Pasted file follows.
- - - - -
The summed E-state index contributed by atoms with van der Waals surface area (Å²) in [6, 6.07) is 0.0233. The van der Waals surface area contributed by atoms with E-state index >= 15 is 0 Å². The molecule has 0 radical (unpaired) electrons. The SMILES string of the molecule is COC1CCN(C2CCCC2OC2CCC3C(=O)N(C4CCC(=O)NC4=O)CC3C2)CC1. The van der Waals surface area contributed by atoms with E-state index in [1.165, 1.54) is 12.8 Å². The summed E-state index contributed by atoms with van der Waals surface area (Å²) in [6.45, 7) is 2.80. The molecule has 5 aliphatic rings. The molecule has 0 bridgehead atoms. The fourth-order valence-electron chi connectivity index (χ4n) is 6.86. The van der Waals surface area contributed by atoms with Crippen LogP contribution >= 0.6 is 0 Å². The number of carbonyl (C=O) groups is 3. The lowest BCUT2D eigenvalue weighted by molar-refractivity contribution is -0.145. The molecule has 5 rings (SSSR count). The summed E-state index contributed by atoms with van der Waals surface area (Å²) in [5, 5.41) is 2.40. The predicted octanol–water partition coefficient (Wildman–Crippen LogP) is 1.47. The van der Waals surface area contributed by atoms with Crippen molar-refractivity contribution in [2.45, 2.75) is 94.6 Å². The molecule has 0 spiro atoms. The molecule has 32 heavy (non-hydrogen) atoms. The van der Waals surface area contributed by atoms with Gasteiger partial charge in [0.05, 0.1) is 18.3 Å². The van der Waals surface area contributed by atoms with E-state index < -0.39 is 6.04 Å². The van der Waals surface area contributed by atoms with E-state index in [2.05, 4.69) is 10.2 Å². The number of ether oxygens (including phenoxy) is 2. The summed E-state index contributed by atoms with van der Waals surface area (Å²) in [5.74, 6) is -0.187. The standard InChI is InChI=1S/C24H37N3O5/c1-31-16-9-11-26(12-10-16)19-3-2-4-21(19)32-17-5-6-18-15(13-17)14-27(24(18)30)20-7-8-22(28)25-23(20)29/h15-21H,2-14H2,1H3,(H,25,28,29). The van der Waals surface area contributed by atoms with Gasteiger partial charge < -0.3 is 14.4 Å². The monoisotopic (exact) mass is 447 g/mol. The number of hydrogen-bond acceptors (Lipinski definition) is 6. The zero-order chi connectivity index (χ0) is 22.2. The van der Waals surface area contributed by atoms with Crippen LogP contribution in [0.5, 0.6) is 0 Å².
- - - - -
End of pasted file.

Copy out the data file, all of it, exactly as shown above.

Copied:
The summed E-state index contributed by atoms with van der Waals surface area (Å²) in [6, 6.07) is 0.0233. The van der Waals surface area contributed by atoms with E-state index >= 15 is 0 Å². The molecule has 0 radical (unpaired) electrons. The SMILES string of the molecule is COC1CCN(C2CCCC2OC2CCC3C(=O)N(C4CCC(=O)NC4=O)CC3C2)CC1. The van der Waals surface area contributed by atoms with E-state index in [1.165, 1.54) is 12.8 Å². The summed E-state index contributed by atoms with van der Waals surface area (Å²) in [6.45, 7) is 2.80. The molecule has 5 aliphatic rings. The molecule has 0 bridgehead atoms. The fourth-order valence-electron chi connectivity index (χ4n) is 6.86. The van der Waals surface area contributed by atoms with Crippen LogP contribution >= 0.6 is 0 Å². The number of carbonyl (C=O) groups is 3. The lowest BCUT2D eigenvalue weighted by molar-refractivity contribution is -0.145. The molecule has 5 rings (SSSR count). The summed E-state index contributed by atoms with van der Waals surface area (Å²) in [5, 5.41) is 2.40. The predicted octanol–water partition coefficient (Wildman–Crippen LogP) is 1.47. The van der Waals surface area contributed by atoms with Crippen molar-refractivity contribution in [2.45, 2.75) is 94.6 Å². The molecule has 0 spiro atoms. The molecule has 32 heavy (non-hydrogen) atoms. The van der Waals surface area contributed by atoms with Gasteiger partial charge in [0.05, 0.1) is 18.3 Å². The van der Waals surface area contributed by atoms with E-state index < -0.39 is 6.04 Å². The van der Waals surface area contributed by atoms with E-state index in [2.05, 4.69) is 10.2 Å². The number of ether oxygens (including phenoxy) is 2. The summed E-state index contributed by atoms with van der Waals surface area (Å²) in [5.74, 6) is -0.187. The standard InChI is InChI=1S/C24H37N3O5/c1-31-16-9-11-26(12-10-16)19-3-2-4-21(19)32-17-5-6-18-15(13-17)14-27(24(18)30)20-7-8-22(28)25-23(20)29/h15-21H,2-14H2,1H3,(H,25,28,29). The van der Waals surface area contributed by atoms with Gasteiger partial charge < -0.3 is 14.4 Å². The monoisotopic (exact) mass is 447 g/mol. The number of hydrogen-bond acceptors (Lipinski definition) is 6. The zero-order chi connectivity index (χ0) is 22.2. The van der Waals surface area contributed by atoms with Crippen LogP contribution in [0.5, 0.6) is 0 Å².